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A snapshot that sums up Black Mass: empty, violent, ugly to look at.

Last but not least, last year’s Hostiles could have been special. It should have been special and yet again, Cooper created a work of such mediocrity that even his biggest fans had to point out the major flaws of this preachy neo-western. In the hands of a more skilled director, the story of an Army officer escorting a dying Cheyenne war chief back to his tribal land could have turned out to be a major cinematic sensation, drawing inspiration from John Ford’s The Searchers, and considering westerns are quickly fading into oblivion in today’s world of Hollywood cinema. However, in Cooper’s hands this film becomes yet another phony attempt at selling a product instead of making a movie for people to watch and learn from. The director does, in fact, try to convey a message of some sort, related to the inherited violence and the insanity of war and destruction as well as man’s constant need of fighting for his own little piece of land, but the finished product is nothing but a mess of well shot images that amount to nothing other than a conclusion about the evil that lies in the heart of every single white man involved in the history of the making of the Wild West. Cooper’s eternal fascination with blood, gore and meaningless violence is what brings this movie down and prevents it from being a good directorial effort; it is not all about technique – it is about the ideas that spark the technique. Clearly, Cooper does not see anything beyond the simple act of violence. It is not fun (like in Tarantino’s films, or even Shane Black’s), it is not cold blooded (like in Scorsese’s pictures), it just is, for the sake of being.

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Not a good Western.

So what is my major takeaway from this post? A bad director is someone who directs films without a purpose, without an idea of some kind, without belief. A bad director is someone who tries to pass his own movie as good, who makes it look pretty but does not look deeper and refuses to adjust its evident flaws (Nicolas Winding Refn is another one, although with a couple of good movies under his belt) not because of too much pride, but because of a critical lack of self-awareness regarding his/her own work. When I watch a film directed by Scott Cooper, I don’t feel anger nor satisfaction. I don’t feel suspense nor excitement. I don’t feel frustration. I feel nothing. And that is the worst feeling one can have when experiencing a film.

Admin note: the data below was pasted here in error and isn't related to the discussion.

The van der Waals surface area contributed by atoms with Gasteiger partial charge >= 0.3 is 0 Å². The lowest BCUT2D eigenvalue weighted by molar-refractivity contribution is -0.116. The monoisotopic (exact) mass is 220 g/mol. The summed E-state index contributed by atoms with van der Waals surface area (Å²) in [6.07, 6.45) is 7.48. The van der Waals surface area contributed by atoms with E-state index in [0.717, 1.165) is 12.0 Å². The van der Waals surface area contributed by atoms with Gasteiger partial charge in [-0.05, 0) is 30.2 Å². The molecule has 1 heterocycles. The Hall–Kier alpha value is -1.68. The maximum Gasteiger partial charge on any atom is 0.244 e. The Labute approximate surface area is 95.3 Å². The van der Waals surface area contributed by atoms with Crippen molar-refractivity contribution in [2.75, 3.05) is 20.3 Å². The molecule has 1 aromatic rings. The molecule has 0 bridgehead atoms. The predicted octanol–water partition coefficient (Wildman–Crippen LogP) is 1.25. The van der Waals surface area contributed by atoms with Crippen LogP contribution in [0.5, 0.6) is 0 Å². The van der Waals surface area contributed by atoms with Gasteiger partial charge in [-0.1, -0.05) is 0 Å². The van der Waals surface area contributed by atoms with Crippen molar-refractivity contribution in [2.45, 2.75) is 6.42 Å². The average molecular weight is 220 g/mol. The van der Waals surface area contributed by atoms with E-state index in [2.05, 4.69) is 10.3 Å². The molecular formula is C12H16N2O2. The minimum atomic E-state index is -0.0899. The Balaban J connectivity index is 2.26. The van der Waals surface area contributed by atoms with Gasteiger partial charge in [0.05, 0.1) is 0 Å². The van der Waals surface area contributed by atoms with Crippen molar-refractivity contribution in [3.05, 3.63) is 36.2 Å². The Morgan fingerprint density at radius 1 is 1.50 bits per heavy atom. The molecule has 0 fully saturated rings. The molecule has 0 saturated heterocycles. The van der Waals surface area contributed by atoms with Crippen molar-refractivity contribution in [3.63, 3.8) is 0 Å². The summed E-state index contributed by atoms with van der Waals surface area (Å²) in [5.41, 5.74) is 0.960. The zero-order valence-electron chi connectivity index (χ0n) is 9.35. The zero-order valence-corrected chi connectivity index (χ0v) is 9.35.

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Questions and Thoughts of Crazy Minds

Questions and Thoughts of Crazy Minds

Hi. I’ve been thinking about writing a short post about some stuff I’ve been wondering about lately. What goes on in a director’s head when thinking about his audience and their response to his movie?

These are some of the directors I’ve thought about.

Martin Scorsese – This is what I believe in. This is part of me and my existence. These characters are part of the reality I’ve encountered in my life. This is what I want to know.

Stanley Kubrick – The cinematic medium was created in order to find the flaws within ourselves. This is who we are. Deal with it.

Krzysztof Kieslowski – We are a society of individuals. You’re an individual. Look at yourself. Look at how much you got, look at your family, look around you. Can you dare to look closer?

Pedro Almodovar – Do you see similarities to your daily life? Well, that’s because even the simplest of all things can be cinematic.

Alejandro G. Iñárritu – How far will you follow these characters I’ve created? Are you afraid?

Lynne Ramsay – Even cruelty and pain can be poetic.

Federico Fellini – We must laugh at ourselves. If you don’t laugh at yourself, at your heritage and background, how can you call yourself a human being?

Lars Von Trier – Humans are filthy animals living in a make believe world. You don’t like it? Fuck you. I’ll manipulate you into anything.

Ingmar Bergman – I’m afraid of faith. I’m afraid of a lot things. You are too.

Sofia Coppola – We are who we are. Our lives are weird, so what? There’s more to our lives than we know of.

David Lynch – What you’re about to see is what goes on in my mind. Try to cope with me and you’ll learn a thing or two about movies, and maybe even about yourself.

Abbas Kiarostami – What happens after life? I don’t know, but do you know we’re really here? I can’t give you answers and even if I could, I wouldn’t.